3. Do unit testing carefully: Breaking embedded device code up into its smallest testable units and testing each one individually is arguably the most time-consuming part of the development process. However, it is the piece of the puzzle that delivers the highest value from a reliability standpoint. This is especially critical in complex, real-time systems where debuggers and loggers are more difficult to use. Sift bugs out at the unit level so you don't have to track down what's going wrong later.
4. Be aware of the constraints of PC testing: Running unit tests for an embedded device on a PC can create problems if you don't pay attention to the differences between these two systems. For example, if you are writing in C code, the algorithms may seem fine in the desktop testing environment. But they could be buggy in the final embedded environment if you aren't being completely clear about what integer types you are using.
5. Avoid assembly code: On a low-end PIC you have no choice but to use assembly code and on a high-end ARM you probably don't need to use assembly code, but between these two extremes there are a lot of platforms that use assembly code as a means to increase performance and reduce code size. However, the problem is that simply choosing to use assembly code can derail your project and set you back months.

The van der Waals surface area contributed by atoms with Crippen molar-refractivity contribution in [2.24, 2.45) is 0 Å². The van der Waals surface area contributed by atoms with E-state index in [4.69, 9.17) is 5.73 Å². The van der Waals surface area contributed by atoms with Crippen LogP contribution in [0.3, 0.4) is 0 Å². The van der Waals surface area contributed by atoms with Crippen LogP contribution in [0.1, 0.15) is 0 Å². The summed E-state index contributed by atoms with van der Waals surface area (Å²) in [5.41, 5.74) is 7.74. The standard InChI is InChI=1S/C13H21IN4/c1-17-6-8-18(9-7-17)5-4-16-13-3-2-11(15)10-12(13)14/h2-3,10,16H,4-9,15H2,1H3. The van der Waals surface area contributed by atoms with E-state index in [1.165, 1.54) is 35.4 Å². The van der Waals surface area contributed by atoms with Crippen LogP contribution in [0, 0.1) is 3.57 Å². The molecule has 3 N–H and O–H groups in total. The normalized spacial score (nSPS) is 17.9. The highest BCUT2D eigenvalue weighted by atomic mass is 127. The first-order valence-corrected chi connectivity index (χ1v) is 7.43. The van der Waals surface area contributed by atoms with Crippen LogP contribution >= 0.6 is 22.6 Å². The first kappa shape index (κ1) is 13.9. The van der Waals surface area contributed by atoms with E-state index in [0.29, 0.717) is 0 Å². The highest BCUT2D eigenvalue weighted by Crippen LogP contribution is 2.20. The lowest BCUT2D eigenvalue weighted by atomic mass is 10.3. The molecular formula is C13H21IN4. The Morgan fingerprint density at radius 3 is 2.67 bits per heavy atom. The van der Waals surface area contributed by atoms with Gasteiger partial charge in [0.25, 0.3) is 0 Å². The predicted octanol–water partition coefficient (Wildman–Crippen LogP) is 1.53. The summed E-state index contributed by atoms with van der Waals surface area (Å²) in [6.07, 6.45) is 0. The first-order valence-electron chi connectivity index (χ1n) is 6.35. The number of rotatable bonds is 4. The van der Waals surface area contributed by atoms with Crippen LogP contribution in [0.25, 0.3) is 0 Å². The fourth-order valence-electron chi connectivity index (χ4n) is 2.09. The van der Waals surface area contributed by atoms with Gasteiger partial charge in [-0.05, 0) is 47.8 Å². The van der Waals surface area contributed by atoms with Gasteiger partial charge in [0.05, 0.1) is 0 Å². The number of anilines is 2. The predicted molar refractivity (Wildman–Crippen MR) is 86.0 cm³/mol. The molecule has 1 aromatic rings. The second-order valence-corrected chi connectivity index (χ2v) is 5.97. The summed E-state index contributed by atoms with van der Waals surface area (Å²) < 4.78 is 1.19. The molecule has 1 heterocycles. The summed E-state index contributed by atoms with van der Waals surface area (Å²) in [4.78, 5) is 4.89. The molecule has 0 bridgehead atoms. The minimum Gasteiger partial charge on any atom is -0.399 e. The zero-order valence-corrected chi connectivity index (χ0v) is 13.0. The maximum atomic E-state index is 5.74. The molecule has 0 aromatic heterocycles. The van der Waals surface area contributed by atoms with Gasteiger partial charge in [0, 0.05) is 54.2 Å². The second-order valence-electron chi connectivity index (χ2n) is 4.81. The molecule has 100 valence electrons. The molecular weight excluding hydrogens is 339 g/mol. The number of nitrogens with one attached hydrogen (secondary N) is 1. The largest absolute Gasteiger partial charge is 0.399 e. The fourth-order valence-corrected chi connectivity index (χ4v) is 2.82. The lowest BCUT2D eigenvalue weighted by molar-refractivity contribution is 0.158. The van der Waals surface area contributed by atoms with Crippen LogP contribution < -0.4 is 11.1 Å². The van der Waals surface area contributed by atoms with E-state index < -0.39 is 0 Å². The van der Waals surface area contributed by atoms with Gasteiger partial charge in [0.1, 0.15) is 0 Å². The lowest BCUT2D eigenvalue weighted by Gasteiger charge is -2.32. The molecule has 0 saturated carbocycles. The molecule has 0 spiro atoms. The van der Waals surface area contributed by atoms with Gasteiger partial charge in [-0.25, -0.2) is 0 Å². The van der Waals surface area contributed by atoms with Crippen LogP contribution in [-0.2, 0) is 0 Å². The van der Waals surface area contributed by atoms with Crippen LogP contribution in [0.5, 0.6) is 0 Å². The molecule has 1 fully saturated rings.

Though assembly code allows your direct access to the machine's functionality, the performance benefit can easily be overridden by the difficulty in understanding just what is happening in a program. It is for precisely this reason that higher-level languages, like C and Java, were conceived.
6. Documentation: Keep all documentation with the code and, ideally, a copy of the hardware too. When documenting your application, try to put as much of the design and application model directly into the source code. If you have to keep it separate, put it in a source file as a giant comment and link it into the program. At the very least, if you use a version control system (such as CVS or Microsoft Source Safe), check the documentation into the same directory as your source " it is really easy to lose the documentation if it is not located with the source.
7. Write wrappers for system calls: Try to separate low-level I/O routines from the higher-level program logic through interfaces, because a program can be made very difficult to manage by developing at a stretch. Putting all of the functionality of an application into a few large functions makes code difficult to understand and much harder to update and debug. This is especially true with hardware interfaces. You may have direct access to hardware registers or the I/O or even an API provided by the platform's vendor, but there is a lot of motivation to create your own 'wrapper' interface.
8. Break up functionality only as needed: Embedded applications will differ from PC applications in that a lot of the functionality will be specialized to the hardware you are working with. Splitting up functional units into the smallest pieces possible is not advisable - keep the number of function calls in a single scope (function) to less than 5 or 6, and make functional units of the hardware correspond to functional units in the software.
These are some of the most essential tips and tricks for creating a reliable embedded system. Though while creating a reliable embedded system there are much more to care about.